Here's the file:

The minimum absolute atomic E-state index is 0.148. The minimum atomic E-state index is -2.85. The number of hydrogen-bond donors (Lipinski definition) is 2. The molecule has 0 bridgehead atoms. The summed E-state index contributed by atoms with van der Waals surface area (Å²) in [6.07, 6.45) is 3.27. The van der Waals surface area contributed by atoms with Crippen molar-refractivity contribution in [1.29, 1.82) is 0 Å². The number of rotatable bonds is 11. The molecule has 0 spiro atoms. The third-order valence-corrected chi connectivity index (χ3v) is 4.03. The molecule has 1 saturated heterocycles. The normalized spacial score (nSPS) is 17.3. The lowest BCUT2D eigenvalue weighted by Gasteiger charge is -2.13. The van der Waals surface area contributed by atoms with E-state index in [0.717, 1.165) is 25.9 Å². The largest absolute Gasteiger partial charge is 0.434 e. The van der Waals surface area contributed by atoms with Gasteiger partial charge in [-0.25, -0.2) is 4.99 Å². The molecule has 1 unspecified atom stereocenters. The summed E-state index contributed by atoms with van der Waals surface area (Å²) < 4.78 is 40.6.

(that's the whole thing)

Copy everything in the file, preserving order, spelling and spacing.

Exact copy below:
The minimum absolute atomic E-state index is 0.148. The minimum atomic E-state index is -2.85. The number of hydrogen-bond donors (Lipinski definition) is 2. The molecule has 0 bridgehead atoms. The summed E-state index contributed by atoms with van der Waals surface area (Å²) in [6.07, 6.45) is 3.27. The van der Waals surface area contributed by atoms with Crippen molar-refractivity contribution in [1.29, 1.82) is 0 Å². The number of rotatable bonds is 11. The molecule has 0 spiro atoms. The third-order valence-corrected chi connectivity index (χ3v) is 4.03. The molecule has 1 saturated heterocycles. The normalized spacial score (nSPS) is 17.3. The lowest BCUT2D eigenvalue weighted by Gasteiger charge is -2.13. The van der Waals surface area contributed by atoms with E-state index in [0.717, 1.165) is 25.9 Å². The largest absolute Gasteiger partial charge is 0.434 e. The van der Waals surface area contributed by atoms with Gasteiger partial charge in [-0.25, -0.2) is 4.99 Å². The molecule has 1 unspecified atom stereocenters. The summed E-state index contributed by atoms with van der Waals surface area (Å²) < 4.78 is 40.6.